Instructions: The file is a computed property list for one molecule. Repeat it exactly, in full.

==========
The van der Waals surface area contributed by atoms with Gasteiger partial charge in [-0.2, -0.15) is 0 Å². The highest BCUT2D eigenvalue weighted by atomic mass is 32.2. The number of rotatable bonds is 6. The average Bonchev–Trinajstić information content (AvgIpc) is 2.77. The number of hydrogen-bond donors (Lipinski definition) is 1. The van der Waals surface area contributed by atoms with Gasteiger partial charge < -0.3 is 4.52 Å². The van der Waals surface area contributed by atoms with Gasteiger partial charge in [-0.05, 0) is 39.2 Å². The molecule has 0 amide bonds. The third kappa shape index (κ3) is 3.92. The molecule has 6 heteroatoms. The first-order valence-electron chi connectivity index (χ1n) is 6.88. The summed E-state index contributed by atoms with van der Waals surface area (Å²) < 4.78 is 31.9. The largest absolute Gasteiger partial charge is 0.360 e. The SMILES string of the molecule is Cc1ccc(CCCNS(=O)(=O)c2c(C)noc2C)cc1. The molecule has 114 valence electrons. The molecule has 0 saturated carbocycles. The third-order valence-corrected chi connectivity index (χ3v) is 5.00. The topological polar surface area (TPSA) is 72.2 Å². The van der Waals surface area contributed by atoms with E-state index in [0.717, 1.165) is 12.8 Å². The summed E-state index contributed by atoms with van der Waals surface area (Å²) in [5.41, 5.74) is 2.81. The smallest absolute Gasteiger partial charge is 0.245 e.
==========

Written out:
The van der Waals surface area contributed by atoms with Gasteiger partial charge in [-0.2, -0.15) is 0 Å². The highest BCUT2D eigenvalue weighted by atomic mass is 32.2. The number of rotatable bonds is 6. The average Bonchev–Trinajstić information content (AvgIpc) is 2.77. The number of hydrogen-bond donors (Lipinski definition) is 1. The van der Waals surface area contributed by atoms with Gasteiger partial charge < -0.3 is 4.52 Å². The van der Waals surface area contributed by atoms with Gasteiger partial charge in [-0.05, 0) is 39.2 Å². The molecule has 0 amide bonds. The third kappa shape index (κ3) is 3.92. The molecule has 6 heteroatoms. The first-order valence-electron chi connectivity index (χ1n) is 6.88. The summed E-state index contributed by atoms with van der Waals surface area (Å²) < 4.78 is 31.9. The largest absolute Gasteiger partial charge is 0.360 e. The SMILES string of the molecule is Cc1ccc(CCCNS(=O)(=O)c2c(C)noc2C)cc1. The molecule has 114 valence electrons. The molecule has 0 saturated carbocycles. The third-order valence-corrected chi connectivity index (χ3v) is 5.00. The topological polar surface area (TPSA) is 72.2 Å². The van der Waals surface area contributed by atoms with E-state index in [0.717, 1.165) is 12.8 Å². The summed E-state index contributed by atoms with van der Waals surface area (Å²) in [5.41, 5.74) is 2.81. The smallest absolute Gasteiger partial charge is 0.245 e.